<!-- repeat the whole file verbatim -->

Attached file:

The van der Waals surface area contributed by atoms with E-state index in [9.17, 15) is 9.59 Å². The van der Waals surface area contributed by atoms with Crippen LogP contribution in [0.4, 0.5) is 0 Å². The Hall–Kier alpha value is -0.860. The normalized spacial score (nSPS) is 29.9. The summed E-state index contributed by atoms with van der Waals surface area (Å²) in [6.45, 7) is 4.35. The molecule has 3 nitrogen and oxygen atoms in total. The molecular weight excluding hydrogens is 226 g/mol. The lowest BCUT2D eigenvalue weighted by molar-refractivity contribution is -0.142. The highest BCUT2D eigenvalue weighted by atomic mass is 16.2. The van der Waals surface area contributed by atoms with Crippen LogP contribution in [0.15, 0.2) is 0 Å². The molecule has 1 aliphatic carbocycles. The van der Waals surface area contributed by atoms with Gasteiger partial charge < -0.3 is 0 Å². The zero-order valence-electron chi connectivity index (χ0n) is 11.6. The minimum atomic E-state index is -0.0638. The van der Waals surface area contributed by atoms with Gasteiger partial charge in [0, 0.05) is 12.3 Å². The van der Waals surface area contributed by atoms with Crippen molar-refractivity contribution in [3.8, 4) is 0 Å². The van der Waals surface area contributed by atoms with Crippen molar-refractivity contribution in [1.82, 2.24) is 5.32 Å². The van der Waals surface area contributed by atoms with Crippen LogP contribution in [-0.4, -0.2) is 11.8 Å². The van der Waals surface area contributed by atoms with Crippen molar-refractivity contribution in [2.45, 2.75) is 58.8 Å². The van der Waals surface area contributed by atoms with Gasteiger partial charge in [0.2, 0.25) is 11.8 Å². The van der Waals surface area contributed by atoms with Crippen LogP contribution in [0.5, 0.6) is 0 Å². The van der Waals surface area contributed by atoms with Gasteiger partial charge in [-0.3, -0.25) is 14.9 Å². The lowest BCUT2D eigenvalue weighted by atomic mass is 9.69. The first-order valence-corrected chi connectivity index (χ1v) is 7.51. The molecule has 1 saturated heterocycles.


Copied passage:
The van der Waals surface area contributed by atoms with E-state index in [9.17, 15) is 9.59 Å². The van der Waals surface area contributed by atoms with Crippen LogP contribution in [0.4, 0.5) is 0 Å². The Hall–Kier alpha value is -0.860. The normalized spacial score (nSPS) is 29.9. The summed E-state index contributed by atoms with van der Waals surface area (Å²) in [6.45, 7) is 4.35. The molecule has 3 nitrogen and oxygen atoms in total. The molecular weight excluding hydrogens is 226 g/mol. The lowest BCUT2D eigenvalue weighted by molar-refractivity contribution is -0.142. The highest BCUT2D eigenvalue weighted by atomic mass is 16.2. The van der Waals surface area contributed by atoms with Crippen LogP contribution in [0.15, 0.2) is 0 Å². The molecule has 1 aliphatic carbocycles. The van der Waals surface area contributed by atoms with Gasteiger partial charge < -0.3 is 0 Å². The zero-order valence-electron chi connectivity index (χ0n) is 11.6. The minimum atomic E-state index is -0.0638. The van der Waals surface area contributed by atoms with Gasteiger partial charge in [0, 0.05) is 12.3 Å². The van der Waals surface area contributed by atoms with Crippen molar-refractivity contribution in [3.8, 4) is 0 Å². The van der Waals surface area contributed by atoms with Crippen molar-refractivity contribution in [1.82, 2.24) is 5.32 Å². The van der Waals surface area contributed by atoms with Crippen LogP contribution in [-0.4, -0.2) is 11.8 Å². The van der Waals surface area contributed by atoms with Crippen molar-refractivity contribution in [2.45, 2.75) is 58.8 Å². The van der Waals surface area contributed by atoms with Gasteiger partial charge in [0.2, 0.25) is 11.8 Å². The van der Waals surface area contributed by atoms with Crippen LogP contribution in [0.5, 0.6) is 0 Å². The van der Waals surface area contributed by atoms with Gasteiger partial charge in [-0.3, -0.25) is 14.9 Å². The lowest BCUT2D eigenvalue weighted by atomic mass is 9.69. The first-order valence-corrected chi connectivity index (χ1v) is 7.51. The molecule has 1 saturated heterocycles.